The method had been long used in the ‘mantra’ tradition of the eastern cultures. A ‘mantra’ is a short phrase with or without a meaning and one is required to chant the mantra regularly for a long period. What happens is after a while the conscious mind loses all its interest in the mantra and then it sinks in to your unconscious mind. The unconscious mind understands ‘sound’ and the mantra is typically made of chosen words or syllables which can produce a certain effect. In Hindu tradition, there are mantras for all kind of things: like aquiring intelligence, acquiring money, removing obstacles etc.

 Coming back to the Positive Affirmations. The principle used is the same. When I read it for the first time, it looked pretty logical. But when I thought about it more, I see a catch. What one is trying to do here is to change/create one habit pattern keeping the rest intact. And if this happens, perhaps few other patterns will change unconsciously. It’s something like this. I put an affirmation in to my mind that I want to be wealthy and it becomes my nature. Then I figure out that if I need to be wealthy, it’s going to be at the expense of lot of other things, things that I enjoy doing, time with my family, interests of other people etc. But then I don’t have a choice because the drive to become wealthy is now an unconscious drive in me. Will I have done something good or bad?

 The fundamental question is- is it sufficient to change one thing at a time or is the change holistic? There is definitely a difference between the way eastern traditions and western philosophy approach change. In the western approach one tries to create positive habit patterns and remove the negative habit patterns. They lead to success and well-being in the future. But in the eastern tradition, the idea is not to classify patterns in to good and bad, but to step out of them completely. And the well-being that results in now and here.

Accomplishments and Freedom

A huge screen was put up in our office cafeteria yesterday for employees to watch the much hyped India- Pak Cricket match live. I am not a big fan of cricket; but went there on time just for the heck of it. I was just on time lucky enough to grab one of the few available chairs there and soon the cafeteria was fully crowded and most had to remain standing.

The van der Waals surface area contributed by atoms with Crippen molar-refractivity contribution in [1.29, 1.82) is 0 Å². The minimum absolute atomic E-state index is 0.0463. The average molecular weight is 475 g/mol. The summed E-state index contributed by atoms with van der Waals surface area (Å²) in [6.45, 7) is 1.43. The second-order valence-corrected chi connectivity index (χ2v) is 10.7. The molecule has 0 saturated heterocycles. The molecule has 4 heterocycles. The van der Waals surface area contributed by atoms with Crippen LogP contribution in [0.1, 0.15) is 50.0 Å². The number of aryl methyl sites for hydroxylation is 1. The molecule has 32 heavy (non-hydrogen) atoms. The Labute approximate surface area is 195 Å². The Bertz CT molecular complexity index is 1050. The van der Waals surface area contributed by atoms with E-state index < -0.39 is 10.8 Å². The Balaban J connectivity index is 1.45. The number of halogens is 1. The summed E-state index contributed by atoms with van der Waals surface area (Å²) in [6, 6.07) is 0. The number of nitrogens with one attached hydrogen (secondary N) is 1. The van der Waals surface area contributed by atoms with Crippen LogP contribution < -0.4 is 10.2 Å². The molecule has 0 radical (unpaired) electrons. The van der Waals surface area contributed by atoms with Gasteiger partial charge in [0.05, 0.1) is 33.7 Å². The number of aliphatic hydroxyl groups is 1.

After a while, I wanted to take a break for a smoke. But then it occurred to me that if I get up, I would lose my chair. The match was expected to go on for another good 3 hrs or so and I intended to watch it throughout.

But then, I also wanted to take a break.

As I sat there with these conflicting thoughts in mind, a strange realization occurred. While I was battling with this silly dilemma, I could see that the people who were standing had all the freedom. They could take a break, go and come back later or simply decide to leave without a second thought. They had nothing to lose; didn’t have to hold on to the chair as they had none. But the people who were sitting did not have the freedom, because of the fear of losing the chair. The brief period where I thought I was lucky to get a seat had already lost its charm.

Isn’t the same with every other thing in life? Aren’t we confined and limited by all our possessions, achievements, positions – everything that we had struggled hard to achieve. After the brief interlude of happiness, they actually instill a fear about losing them. And this fear is limiting. So in a way, when you don’t have something, you are not bound by it and you have all the freedom.

After my short break, I was back watching the match, now standing. I was still following the same thread in my mind.

Now, it was interesting. If I was looking for someone to get up so that I can occupy a chair, I am again without the freedom; I might lose my chance if I was not attentive. On the other hand, if I accepted the situation and did not look forward to sitting, I was free. So restrictions don’t just come from what we have, but also with what we wish to possess.

Now comes the most interesting part. Many left as the match progressed (OK, India was little disappointing) and there were many chairs empty. But there were also many standing then, not bothering to sit down. When what is desired is easily available, the interest is lost.

Though this is such a trivial incident, it represents a pattern that fundamentally makes our lives so problematic. Be it looking for a seat, be it buying a BMW, be it becoming a billionaire or be it getting out of a miserable situation, it is the same mind and mental pattern at work!

The real beauty of this whole thing is that the whole drama happens just in the mind; in reality, there is no drama. It is just a situation as it is.